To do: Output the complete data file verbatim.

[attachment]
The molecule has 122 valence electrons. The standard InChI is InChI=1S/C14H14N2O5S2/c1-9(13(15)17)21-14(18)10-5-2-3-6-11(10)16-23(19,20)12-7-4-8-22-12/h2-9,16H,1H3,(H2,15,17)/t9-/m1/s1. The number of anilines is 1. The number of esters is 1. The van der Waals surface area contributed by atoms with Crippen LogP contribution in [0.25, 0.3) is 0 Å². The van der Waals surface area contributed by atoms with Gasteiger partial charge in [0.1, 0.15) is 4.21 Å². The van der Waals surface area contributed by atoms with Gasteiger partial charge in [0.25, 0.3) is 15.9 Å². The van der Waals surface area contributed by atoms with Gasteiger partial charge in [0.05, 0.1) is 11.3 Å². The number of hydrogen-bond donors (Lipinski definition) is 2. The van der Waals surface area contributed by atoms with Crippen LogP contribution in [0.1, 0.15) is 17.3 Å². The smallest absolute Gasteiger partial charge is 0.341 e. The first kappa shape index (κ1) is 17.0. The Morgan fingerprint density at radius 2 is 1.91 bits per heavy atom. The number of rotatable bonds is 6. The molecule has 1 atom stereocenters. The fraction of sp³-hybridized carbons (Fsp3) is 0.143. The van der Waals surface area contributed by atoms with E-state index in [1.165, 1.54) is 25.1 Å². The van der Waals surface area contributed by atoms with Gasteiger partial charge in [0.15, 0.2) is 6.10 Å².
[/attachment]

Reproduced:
The molecule has 122 valence electrons. The standard InChI is InChI=1S/C14H14N2O5S2/c1-9(13(15)17)21-14(18)10-5-2-3-6-11(10)16-23(19,20)12-7-4-8-22-12/h2-9,16H,1H3,(H2,15,17)/t9-/m1/s1. The number of anilines is 1. The number of esters is 1. The van der Waals surface area contributed by atoms with Crippen LogP contribution in [0.25, 0.3) is 0 Å². The van der Waals surface area contributed by atoms with Gasteiger partial charge in [0.1, 0.15) is 4.21 Å². The van der Waals surface area contributed by atoms with Gasteiger partial charge in [0.25, 0.3) is 15.9 Å². The van der Waals surface area contributed by atoms with Gasteiger partial charge in [0.05, 0.1) is 11.3 Å². The number of hydrogen-bond donors (Lipinski definition) is 2. The van der Waals surface area contributed by atoms with Crippen LogP contribution in [0.1, 0.15) is 17.3 Å². The smallest absolute Gasteiger partial charge is 0.341 e. The first kappa shape index (κ1) is 17.0. The Morgan fingerprint density at radius 2 is 1.91 bits per heavy atom. The number of rotatable bonds is 6. The molecule has 1 atom stereocenters. The fraction of sp³-hybridized carbons (Fsp3) is 0.143. The van der Waals surface area contributed by atoms with E-state index in [1.165, 1.54) is 25.1 Å². The van der Waals surface area contributed by atoms with Gasteiger partial charge in [0.15, 0.2) is 6.10 Å².